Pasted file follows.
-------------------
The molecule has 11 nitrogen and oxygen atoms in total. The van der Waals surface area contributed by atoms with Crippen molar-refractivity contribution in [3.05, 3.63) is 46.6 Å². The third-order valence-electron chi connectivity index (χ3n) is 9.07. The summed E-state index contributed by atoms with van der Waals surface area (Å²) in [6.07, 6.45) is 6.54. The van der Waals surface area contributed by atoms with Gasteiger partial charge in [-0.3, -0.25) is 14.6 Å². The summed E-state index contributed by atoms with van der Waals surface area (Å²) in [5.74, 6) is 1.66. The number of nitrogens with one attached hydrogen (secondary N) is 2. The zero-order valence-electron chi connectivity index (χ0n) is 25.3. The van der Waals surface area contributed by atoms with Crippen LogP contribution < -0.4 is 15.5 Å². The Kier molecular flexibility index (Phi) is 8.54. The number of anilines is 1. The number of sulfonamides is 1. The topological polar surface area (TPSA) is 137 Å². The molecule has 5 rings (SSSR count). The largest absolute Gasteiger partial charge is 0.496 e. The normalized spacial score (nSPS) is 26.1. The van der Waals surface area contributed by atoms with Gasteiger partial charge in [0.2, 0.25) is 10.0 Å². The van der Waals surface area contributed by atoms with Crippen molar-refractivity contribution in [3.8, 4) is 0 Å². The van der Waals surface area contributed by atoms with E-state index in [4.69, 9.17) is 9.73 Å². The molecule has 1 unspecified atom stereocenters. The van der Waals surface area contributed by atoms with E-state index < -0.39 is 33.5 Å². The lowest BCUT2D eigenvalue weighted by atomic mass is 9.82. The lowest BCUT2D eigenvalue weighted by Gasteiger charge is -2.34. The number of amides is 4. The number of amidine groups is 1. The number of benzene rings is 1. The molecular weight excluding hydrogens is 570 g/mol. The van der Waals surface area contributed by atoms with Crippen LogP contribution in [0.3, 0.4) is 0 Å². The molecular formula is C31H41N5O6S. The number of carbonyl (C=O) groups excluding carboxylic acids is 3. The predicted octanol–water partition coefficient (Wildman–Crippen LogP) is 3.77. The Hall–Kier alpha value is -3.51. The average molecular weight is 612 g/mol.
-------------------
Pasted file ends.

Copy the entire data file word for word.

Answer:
The molecule has 11 nitrogen and oxygen atoms in total. The van der Waals surface area contributed by atoms with Crippen molar-refractivity contribution in [3.05, 3.63) is 46.6 Å². The third-order valence-electron chi connectivity index (χ3n) is 9.07. The summed E-state index contributed by atoms with van der Waals surface area (Å²) in [6.07, 6.45) is 6.54. The van der Waals surface area contributed by atoms with Gasteiger partial charge in [-0.3, -0.25) is 14.6 Å². The summed E-state index contributed by atoms with van der Waals surface area (Å²) in [5.74, 6) is 1.66. The number of nitrogens with one attached hydrogen (secondary N) is 2. The zero-order valence-electron chi connectivity index (χ0n) is 25.3. The van der Waals surface area contributed by atoms with Crippen LogP contribution < -0.4 is 15.5 Å². The Kier molecular flexibility index (Phi) is 8.54. The number of anilines is 1. The number of sulfonamides is 1. The topological polar surface area (TPSA) is 137 Å². The molecule has 5 rings (SSSR count). The largest absolute Gasteiger partial charge is 0.496 e. The normalized spacial score (nSPS) is 26.1. The van der Waals surface area contributed by atoms with Gasteiger partial charge in [0.2, 0.25) is 10.0 Å². The van der Waals surface area contributed by atoms with Crippen molar-refractivity contribution in [3.8, 4) is 0 Å². The van der Waals surface area contributed by atoms with E-state index in [4.69, 9.17) is 9.73 Å². The molecule has 1 unspecified atom stereocenters. The van der Waals surface area contributed by atoms with E-state index < -0.39 is 33.5 Å². The lowest BCUT2D eigenvalue weighted by atomic mass is 9.82. The lowest BCUT2D eigenvalue weighted by Gasteiger charge is -2.34. The number of amides is 4. The number of amidine groups is 1. The number of benzene rings is 1. The molecular weight excluding hydrogens is 570 g/mol. The van der Waals surface area contributed by atoms with Crippen LogP contribution in [0.3, 0.4) is 0 Å². The molecular formula is C31H41N5O6S. The number of carbonyl (C=O) groups excluding carboxylic acids is 3. The predicted octanol–water partition coefficient (Wildman–Crippen LogP) is 3.77. The Hall–Kier alpha value is -3.51. The average molecular weight is 612 g/mol.